If a civilization is going to live 1M years, then 985,000 of them will be in deep space. Roughly.


Thanks for the correction!

MSimon
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Postby MSimon » Tue Apr 21, 2009 5:40 am

Professor Science wrote:I actually read a book called islands in the sky, it was a very thorough discussion on space exploration and commercialization, from a current scientiffic to the highly theoretical stand point.

What it had to say about the oort cloud was yes, you could use fusion, but it would dictate the life span of your colony, as they had definitively finite fuel per comet. They also had some structured materials and you could unfurl a very thin mirror/collector system to generate non-trivial amounts of energy indefinitly. Certainly not enough to melt pluto or something, but enough for living purposes. It basically was describing how longevity of a cometary culture was inversely related to it's power consumption, which is fairly self evident when you think about it for a few minutes.


What is the difference between a colony that lasts 20 million years and one that lasts 10 million? It is a question that can be put off for a while. Maybe we will have invented hydrogen fusion by then and won't have to depend on deuterium.
Engineering is the art of making what you want from what you can get at a profit.

Aero
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Postby Aero » Tue Apr 21, 2009 12:24 pm

I can't help it!

What is the difference between a colony that lasts 20 million years and one that lasts 10 million?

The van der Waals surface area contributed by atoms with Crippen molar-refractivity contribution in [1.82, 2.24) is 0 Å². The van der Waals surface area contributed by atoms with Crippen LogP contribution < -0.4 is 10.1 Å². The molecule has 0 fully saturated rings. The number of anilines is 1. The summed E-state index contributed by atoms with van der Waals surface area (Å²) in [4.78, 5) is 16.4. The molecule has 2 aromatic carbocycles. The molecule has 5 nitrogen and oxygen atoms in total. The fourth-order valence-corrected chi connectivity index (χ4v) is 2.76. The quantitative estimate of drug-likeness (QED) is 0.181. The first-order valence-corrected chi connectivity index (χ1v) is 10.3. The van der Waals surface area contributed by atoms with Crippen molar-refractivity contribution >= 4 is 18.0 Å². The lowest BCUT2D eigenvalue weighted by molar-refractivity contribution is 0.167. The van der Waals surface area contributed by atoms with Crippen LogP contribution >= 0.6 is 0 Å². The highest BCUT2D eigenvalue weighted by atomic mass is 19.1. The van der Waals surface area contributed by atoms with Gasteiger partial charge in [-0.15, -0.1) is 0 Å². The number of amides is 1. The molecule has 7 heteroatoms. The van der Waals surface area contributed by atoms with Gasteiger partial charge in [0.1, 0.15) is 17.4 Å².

10 million years!
Aero

Professor Science
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Postby Professor Science » Tue Apr 21, 2009 3:05 pm

MSimon wrote:What is the difference between a colony that lasts 20 million years and one that lasts 10 million? It is a question that can be put off for a while. Maybe we will have invented hydrogen fusion by then and won't have to depend on deuterium.


Oh no, I think he stipulated H-H fusion, which I don't think is holey unreasonable, i mean, youv'e got the tech to hang out in the oort cloud. And either you had a small population or few watts per person if you wanted to hang out on that particular comet for more than a couple thousand years. It's a shame I don't have the book in my dorm room right now, otherwise I'd pull up the exact info.
The pursuit of knowledge is in the best of interest of all mankind.

MSimon
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Postby MSimon » Tue Apr 21, 2009 9:28 pm

Aero wrote:I can't help it!

What is the difference between a colony that lasts 20 million years and one that lasts 10 million?


10 million years!


Heh.
Engineering is the art of making what you want from what you can get at a profit.